Studies linked obesity with a large number of medical conditions including decreased cognitive functioning. The relation between BMI and cognition was proven in adults, but in adolescents the results are conflicting. Further, limited data are available on the impact of weight loss on cognition. This study analyzed the impact of a 30-week lasting weight loss program on cognition and determined the impact of changes in body composition and self-perceived fatigue on changes in cognition.


Sixty-two obese adolescents were evaluated at baseline and after 30 weeks. Stroop test (ST; selective attention), Continuous Performance Test (CPT; sustained attention) and Ray Auditory verbal learning test (RAVLT; short-term memory) were assessed. Additionally, body composition parameters and fatigue (MFI-20) were evaluated.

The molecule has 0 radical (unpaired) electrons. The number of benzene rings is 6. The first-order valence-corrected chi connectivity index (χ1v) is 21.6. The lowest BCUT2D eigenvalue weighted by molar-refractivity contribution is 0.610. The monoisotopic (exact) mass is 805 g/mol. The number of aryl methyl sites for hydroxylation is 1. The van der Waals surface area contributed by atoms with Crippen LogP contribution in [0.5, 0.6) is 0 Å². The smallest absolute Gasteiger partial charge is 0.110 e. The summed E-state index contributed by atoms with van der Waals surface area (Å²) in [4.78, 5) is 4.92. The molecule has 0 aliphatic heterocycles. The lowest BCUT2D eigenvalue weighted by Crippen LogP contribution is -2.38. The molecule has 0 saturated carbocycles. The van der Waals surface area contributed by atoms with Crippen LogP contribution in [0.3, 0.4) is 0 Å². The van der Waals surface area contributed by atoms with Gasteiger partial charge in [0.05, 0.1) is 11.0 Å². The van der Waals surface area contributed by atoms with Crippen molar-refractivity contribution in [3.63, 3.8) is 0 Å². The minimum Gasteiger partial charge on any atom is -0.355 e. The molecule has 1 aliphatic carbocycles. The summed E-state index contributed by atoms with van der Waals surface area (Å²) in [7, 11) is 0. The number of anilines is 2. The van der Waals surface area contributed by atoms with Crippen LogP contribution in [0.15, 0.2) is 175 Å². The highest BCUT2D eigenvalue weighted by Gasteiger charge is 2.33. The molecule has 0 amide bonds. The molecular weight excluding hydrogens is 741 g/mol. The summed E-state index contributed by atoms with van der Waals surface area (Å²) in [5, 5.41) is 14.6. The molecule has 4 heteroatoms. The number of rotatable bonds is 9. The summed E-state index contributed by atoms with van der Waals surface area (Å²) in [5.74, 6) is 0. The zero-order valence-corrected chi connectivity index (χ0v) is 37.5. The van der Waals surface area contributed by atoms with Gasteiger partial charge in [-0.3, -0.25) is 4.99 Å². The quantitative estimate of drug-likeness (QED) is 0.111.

Improved reaction times were found for ST and CPT after the intervention, but were independent for reductions in BMI, fat mass, fat%, and fatigue. Short memory also improved with decreased fatigue as an influencing parameter. Accuracy of ST and CPT showed no significant changes.


A 30-week lasting inpatient weight loss program improved selective attention, sustained attention, and short-term memory. Changes in body composition did not explain the improvements in cognitive functioning. Decreased fatigue resulted in improved aspects of cognition.
Original languageEnglish
Pages (from-to)267-271
Number of pages5
JournalPediatric Research
Issue number2
Early online date15 Jun 2018
Publication statusPublished - Aug 2018

ID: 39175158